Proponents of the “women as the richer sex” scenario often note that in several metropolitan areas, never-married childless women in their 20s now earn more, on average, than their male age-mates.
But this is because of the demographic anomaly that such areas have exceptionally large percentages of highly educated single white women and young, poorly educated, low-wage Latino men. Earning more than a man with less education is not the same as earning as much as an equally educated man.
Among never-married, childless 22- to 30-year-old metropolitan-area workers with the same educational credentials, males out-earn females in every category, according to a reanalysis of census data to be presented next month at Boston University by Philip Cohen, a sociologist at the University of Maryland. Similarly, a 2010 Catalyst survey found that female M.B.A.’s were paid an average of $4,600 less than men in starting salaries and continue to be outpaced by men in rank and salary growth throughout their careers, even if they remain childless.
Among married couples when both partners are employed, wives earned an average of 38.5 percent of family income in 2010. In that year nearly 30 percent of working wives out-earned their working husbands, a huge increase from just 4 percent in 1970. But when we include all married-couple families, not just dual-earner ones, the economic clout of wives looks a lot weaker.
In only 20 percent of all married-couple families does the wife earn half or more of all family income, according to Professor Cohen, and in 35 percent of marriages, the wife earns less than 10 percent.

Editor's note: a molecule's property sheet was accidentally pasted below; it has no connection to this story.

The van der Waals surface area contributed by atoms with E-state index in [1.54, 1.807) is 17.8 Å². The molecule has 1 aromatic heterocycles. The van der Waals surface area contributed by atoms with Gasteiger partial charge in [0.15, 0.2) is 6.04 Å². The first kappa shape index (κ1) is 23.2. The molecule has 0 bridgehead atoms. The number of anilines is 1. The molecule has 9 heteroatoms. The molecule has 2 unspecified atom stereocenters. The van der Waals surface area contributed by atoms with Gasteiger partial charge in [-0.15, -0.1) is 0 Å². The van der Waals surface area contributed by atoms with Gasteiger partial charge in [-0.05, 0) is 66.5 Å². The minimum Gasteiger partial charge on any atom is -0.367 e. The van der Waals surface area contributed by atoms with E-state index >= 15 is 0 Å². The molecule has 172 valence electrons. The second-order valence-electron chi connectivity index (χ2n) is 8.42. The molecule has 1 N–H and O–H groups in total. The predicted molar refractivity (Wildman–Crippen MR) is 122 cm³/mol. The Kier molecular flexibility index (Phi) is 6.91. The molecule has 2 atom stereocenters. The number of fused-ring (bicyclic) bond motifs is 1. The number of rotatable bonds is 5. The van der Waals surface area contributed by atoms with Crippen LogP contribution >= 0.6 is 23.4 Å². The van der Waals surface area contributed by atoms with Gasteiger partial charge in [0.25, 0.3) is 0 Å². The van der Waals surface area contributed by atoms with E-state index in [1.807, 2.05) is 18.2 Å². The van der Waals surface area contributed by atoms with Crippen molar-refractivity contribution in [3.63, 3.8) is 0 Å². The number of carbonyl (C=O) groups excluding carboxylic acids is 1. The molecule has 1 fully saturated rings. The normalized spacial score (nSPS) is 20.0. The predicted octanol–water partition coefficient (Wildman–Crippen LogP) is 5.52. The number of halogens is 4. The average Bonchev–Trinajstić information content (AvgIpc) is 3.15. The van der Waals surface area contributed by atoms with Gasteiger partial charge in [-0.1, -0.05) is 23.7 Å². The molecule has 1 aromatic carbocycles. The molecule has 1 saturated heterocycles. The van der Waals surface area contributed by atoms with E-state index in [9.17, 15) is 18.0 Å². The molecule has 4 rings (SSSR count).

Once they have children, wives usually fall further behind their husbands in earnings, partly because they are more likely to temporarily quit work or cut back when workplace policies make it hard for both parents to work full time and still meet family obligations.
But this also reflects prejudice against working mothers. A few years ago, researchers at Cornell constructed fake résumés, identical in all respects except parental status. They asked college students to evaluate the fitness of candidates for employment or promotion. Mothers were much less likely to be hired. If hired, they were offered, on average, $11,000 less in starting salary and were much less likely to be deemed deserving of promotion.
The researchers also submitted similar résumés in response to more than 600 actual job advertisements. Applicants identified as childless received twice as many callbacks as the supposed mothers.
Much has been made of the gender gap in educational achievement. Girls have long done better in school than boys, and women have now pulled ahead of men in completing college. Today women earn almost 60 percent of college degrees, up from one-third in 1960.
The largest educational gender gap is among families in the top 25 percent of the earnings distribution, where women lead men by 13 percent in graduation rates, compared to just a 2 percent advantage for women from the lowest income families.
But at all income levels, women are still concentrated in traditionally female areas of study. Gender integration of college majors has stalled since the mid-1990s, and in some fields, women have even lost ground. Between 1970 and 1985, women’s share of computer and information sciences degrees rose from 14 percent to 37 percent. But by 2008 women had fallen back to 18 percent.
According to the N.Y.U. sociologist Paula England, a senior fellow at the Council on Contemporary Families, most women, despite earning higher grades, seem to be educating themselves for occupations that systematically pay less.
Even women’s greater educational achievement stems partly from continuing gender inequities. Women get a smaller payoff than men for earning a high school degree, but a bigger payoff for completing college. This is not because of their higher grade point averages, the economist Christopher Dougherty concludes, but because women seem to need more education simply to counteract the impact of traditional job discrimination and traditional female career choices.